In a recent case, a Florida appellate court overturned a lower court’s ruling reducing the amount of money awarded to the plaintiff by the jury. According to the facts of the case, Arnold v. Security National Insurance Co., the plaintiff sustained a number of injuries in a vehicle crash that an uninsured driver caused. The injured driver filed a lawsuit against his insurance company, who provided him with an uninsured motorist policy, seeking damages for his medical expenses in addition to damages for past and future pain and suffering.
At trial, the plaintiff provided testimony from an expert witness in support of the monetary relief that the plaintiff requested. According to the plaintiff’s expert, as a result of the crash the plaintiff experienced a herniated disc in his back that would probably need immediate surgery and ongoing medical treatment.
Following trial, the jury awarded the plaintiff a judgment of roughly $1.5 million. The trial judge ordered a remittitur, which reduced the jury verdict, by nearly $1 million. The court issued the remittitur after finding that the jury’s verdict was excessive and that the plaintiff’s pain and suffering and medical bills were more accurately compensated with an award of $500,000.
The plaintiff appealed the trial court judge’s remittitur to the Florida Fourth District Court of Appeals, arguing that the trial court committed an abuse of its discretion by ordering the remittitur. According to the plaintiff, the trial court based its remittitur on the assumption that the surgery that the plaintiff was going to have to repair his back would result in a diminishment of his future pain and suffering damages. In response, the defense argued that the jury reached its verdict out of passion and that the jury’s reasons for awarding $1.5 million were not related to the injuries that he presented at trial.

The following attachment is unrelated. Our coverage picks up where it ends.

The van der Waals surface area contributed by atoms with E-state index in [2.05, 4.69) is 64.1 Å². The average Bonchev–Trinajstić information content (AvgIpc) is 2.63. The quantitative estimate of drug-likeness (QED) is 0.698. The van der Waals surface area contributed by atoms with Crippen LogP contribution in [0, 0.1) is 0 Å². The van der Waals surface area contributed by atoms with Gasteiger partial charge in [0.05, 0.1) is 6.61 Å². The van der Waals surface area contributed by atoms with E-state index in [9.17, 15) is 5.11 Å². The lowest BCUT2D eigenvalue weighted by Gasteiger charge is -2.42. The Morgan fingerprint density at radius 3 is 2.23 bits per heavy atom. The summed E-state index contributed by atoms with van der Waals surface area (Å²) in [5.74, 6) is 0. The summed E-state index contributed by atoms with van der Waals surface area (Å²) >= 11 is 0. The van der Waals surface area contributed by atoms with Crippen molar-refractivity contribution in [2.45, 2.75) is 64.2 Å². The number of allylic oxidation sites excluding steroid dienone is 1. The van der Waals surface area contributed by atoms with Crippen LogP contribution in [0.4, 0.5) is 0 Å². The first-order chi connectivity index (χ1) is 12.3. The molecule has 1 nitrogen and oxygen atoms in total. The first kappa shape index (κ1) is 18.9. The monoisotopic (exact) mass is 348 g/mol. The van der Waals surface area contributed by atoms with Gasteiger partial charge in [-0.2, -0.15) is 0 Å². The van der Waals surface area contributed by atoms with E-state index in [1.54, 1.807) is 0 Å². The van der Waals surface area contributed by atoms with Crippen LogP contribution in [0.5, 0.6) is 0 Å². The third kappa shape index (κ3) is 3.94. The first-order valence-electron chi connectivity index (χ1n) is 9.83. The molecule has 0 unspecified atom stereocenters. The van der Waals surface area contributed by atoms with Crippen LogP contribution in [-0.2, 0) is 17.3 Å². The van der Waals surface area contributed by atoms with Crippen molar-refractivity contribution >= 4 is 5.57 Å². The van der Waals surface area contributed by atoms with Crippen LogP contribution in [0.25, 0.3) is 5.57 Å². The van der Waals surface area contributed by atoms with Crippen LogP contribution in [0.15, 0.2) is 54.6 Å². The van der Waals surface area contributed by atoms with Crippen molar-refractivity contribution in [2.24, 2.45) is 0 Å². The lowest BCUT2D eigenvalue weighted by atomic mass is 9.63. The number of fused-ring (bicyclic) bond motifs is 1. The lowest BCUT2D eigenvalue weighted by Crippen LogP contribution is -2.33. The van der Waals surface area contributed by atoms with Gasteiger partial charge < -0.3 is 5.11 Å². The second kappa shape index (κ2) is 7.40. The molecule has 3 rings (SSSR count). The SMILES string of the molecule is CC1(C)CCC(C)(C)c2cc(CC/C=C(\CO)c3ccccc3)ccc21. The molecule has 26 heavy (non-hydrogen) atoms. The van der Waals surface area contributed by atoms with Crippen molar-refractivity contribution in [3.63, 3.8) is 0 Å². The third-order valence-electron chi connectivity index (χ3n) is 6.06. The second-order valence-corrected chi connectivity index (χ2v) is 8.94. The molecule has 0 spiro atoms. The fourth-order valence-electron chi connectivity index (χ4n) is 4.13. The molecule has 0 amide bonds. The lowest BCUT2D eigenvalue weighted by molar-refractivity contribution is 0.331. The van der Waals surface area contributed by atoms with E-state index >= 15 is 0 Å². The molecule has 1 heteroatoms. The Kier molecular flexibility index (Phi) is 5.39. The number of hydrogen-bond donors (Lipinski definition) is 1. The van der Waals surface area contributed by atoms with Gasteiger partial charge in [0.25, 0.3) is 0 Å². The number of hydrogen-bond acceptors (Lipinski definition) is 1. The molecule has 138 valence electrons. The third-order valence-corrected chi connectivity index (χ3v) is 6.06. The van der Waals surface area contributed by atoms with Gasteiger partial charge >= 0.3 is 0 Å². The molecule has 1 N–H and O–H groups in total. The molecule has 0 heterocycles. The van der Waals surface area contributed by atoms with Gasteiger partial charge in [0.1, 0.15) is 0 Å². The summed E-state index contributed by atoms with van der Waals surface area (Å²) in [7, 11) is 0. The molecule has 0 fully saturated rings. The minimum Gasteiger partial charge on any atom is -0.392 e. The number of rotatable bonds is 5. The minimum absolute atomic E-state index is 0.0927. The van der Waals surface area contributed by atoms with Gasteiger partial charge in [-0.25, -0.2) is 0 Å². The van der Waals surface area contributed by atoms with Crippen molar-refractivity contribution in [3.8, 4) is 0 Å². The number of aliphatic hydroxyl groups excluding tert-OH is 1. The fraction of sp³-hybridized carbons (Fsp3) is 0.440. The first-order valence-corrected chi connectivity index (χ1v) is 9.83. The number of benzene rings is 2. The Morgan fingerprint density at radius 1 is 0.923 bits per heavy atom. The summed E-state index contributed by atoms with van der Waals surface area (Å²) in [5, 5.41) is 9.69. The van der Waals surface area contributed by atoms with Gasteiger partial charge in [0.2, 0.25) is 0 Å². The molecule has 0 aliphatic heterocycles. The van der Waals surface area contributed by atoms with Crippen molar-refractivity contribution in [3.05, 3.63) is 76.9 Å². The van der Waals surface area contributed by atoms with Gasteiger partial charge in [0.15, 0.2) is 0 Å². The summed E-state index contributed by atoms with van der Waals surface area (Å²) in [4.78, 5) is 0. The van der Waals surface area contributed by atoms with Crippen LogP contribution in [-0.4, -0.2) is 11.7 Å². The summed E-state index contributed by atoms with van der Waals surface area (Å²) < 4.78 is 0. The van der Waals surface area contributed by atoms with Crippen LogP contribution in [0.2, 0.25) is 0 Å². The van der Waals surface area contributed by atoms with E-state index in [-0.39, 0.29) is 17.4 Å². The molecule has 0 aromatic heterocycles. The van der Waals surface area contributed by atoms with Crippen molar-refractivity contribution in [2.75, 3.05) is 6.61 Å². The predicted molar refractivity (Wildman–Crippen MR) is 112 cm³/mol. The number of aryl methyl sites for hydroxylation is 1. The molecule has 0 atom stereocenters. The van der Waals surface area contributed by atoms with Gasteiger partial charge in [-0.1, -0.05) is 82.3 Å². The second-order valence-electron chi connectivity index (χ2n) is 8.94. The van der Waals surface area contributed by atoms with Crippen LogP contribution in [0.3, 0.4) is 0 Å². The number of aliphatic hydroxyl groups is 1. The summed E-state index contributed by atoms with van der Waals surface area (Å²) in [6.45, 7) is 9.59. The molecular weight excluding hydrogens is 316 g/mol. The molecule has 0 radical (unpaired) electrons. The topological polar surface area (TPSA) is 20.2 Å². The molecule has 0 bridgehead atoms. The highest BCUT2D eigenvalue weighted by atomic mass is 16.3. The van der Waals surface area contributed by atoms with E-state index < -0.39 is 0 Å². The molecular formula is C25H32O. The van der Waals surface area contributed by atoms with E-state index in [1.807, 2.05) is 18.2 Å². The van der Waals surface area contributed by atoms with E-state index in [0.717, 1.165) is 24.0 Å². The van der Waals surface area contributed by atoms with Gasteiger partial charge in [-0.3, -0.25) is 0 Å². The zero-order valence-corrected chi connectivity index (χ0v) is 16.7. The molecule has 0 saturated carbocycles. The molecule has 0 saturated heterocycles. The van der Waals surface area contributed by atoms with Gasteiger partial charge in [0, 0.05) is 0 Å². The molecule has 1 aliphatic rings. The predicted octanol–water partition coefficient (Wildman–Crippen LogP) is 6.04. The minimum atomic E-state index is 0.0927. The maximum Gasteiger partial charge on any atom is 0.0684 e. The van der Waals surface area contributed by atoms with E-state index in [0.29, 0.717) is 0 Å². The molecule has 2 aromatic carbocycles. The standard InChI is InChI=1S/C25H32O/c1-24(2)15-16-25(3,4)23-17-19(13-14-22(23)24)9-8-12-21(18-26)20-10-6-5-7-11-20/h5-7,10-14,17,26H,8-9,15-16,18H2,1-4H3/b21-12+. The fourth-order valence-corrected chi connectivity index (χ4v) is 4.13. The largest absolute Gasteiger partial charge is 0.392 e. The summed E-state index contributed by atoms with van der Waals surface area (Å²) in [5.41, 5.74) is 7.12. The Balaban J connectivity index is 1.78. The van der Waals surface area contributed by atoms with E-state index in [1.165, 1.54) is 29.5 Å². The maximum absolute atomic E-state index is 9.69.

According to the appellate court, who summarized the statutory facts that courts must examine when ordering a remittitur, a trial court judge is prohibited from inserting its own judgment for that of the jury unless it is clear that the jury’s verdict was excessive or arbitrary. A trial court judge’s remittitur can be grounded in data sourced from cases that are similar to the case at hand.
Applying the standard to the plaintiff’s case, the appellate court concluded that the record lacked any evidence supporting the trial court judge’s remittitur, especially when it came to reducing the amount of pain and suffering that the jury awarded. Specifically, the order that the trial court judge issued failed to provide an explanation of the remittitur’s necessity or the facts supporting the judge’s decision to reduce the jury verdict’s award. The appellate court reversed the order and remanded the case for further proceedings.
If you or someone you know has been injured by someone else’s negligence, such as in a motor vehicle collision, the skilled car accident lawyers at Lusk, Drasites & Tolisano can help. We have provided seasoned legal counsel to injury victims throughout Southwest Florida, including Naples, Fort Myers, and Cape Coral. As a result, we know just how devastating this time can be for you and your family and how important it is to consult an attorney who will represent you with the compassion and tenacity that you deserve. Call us now at 1-800-283-7442 or contact us online to set up your appointment.
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